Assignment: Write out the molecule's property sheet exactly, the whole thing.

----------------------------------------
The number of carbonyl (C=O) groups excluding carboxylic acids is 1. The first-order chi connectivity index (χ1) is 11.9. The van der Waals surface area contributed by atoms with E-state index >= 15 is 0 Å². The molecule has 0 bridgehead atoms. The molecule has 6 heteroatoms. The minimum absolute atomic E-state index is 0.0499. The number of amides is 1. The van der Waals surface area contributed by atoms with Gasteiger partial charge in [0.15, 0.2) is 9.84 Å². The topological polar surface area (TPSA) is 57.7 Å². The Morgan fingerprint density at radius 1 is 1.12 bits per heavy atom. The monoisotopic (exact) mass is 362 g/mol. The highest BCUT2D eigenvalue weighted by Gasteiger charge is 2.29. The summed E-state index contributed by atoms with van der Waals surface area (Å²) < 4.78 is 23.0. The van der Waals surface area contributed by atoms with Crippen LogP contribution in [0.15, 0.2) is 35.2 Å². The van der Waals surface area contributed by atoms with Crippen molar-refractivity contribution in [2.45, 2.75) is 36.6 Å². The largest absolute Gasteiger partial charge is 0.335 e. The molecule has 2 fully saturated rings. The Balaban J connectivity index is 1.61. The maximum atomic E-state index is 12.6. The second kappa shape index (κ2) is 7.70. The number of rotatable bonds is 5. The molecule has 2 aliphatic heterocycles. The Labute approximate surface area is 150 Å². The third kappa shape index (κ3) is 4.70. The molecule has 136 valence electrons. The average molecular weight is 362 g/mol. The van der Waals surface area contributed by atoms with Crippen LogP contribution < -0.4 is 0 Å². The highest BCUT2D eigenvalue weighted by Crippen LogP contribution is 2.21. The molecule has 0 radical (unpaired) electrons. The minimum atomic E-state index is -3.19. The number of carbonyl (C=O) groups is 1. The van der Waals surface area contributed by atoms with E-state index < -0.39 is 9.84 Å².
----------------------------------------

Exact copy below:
The number of carbonyl (C=O) groups excluding carboxylic acids is 1. The first-order chi connectivity index (χ1) is 11.9. The van der Waals surface area contributed by atoms with E-state index >= 15 is 0 Å². The molecule has 0 bridgehead atoms. The molecule has 6 heteroatoms. The minimum absolute atomic E-state index is 0.0499. The number of amides is 1. The van der Waals surface area contributed by atoms with Gasteiger partial charge in [0.15, 0.2) is 9.84 Å². The topological polar surface area (TPSA) is 57.7 Å². The Morgan fingerprint density at radius 1 is 1.12 bits per heavy atom. The monoisotopic (exact) mass is 362 g/mol. The highest BCUT2D eigenvalue weighted by Gasteiger charge is 2.29. The summed E-state index contributed by atoms with van der Waals surface area (Å²) < 4.78 is 23.0. The van der Waals surface area contributed by atoms with Crippen LogP contribution in [0.15, 0.2) is 35.2 Å². The van der Waals surface area contributed by atoms with Crippen molar-refractivity contribution in [2.45, 2.75) is 36.6 Å². The largest absolute Gasteiger partial charge is 0.335 e. The molecule has 2 fully saturated rings. The Balaban J connectivity index is 1.61. The maximum atomic E-state index is 12.6. The second kappa shape index (κ2) is 7.70. The number of rotatable bonds is 5. The molecule has 2 aliphatic heterocycles. The Labute approximate surface area is 150 Å². The third kappa shape index (κ3) is 4.70. The molecule has 136 valence electrons. The average molecular weight is 362 g/mol. The van der Waals surface area contributed by atoms with Crippen LogP contribution < -0.4 is 0 Å². The highest BCUT2D eigenvalue weighted by Crippen LogP contribution is 2.21. The molecule has 0 radical (unpaired) electrons. The minimum atomic E-state index is -3.19. The number of carbonyl (C=O) groups is 1. The van der Waals surface area contributed by atoms with E-state index < -0.39 is 9.84 Å².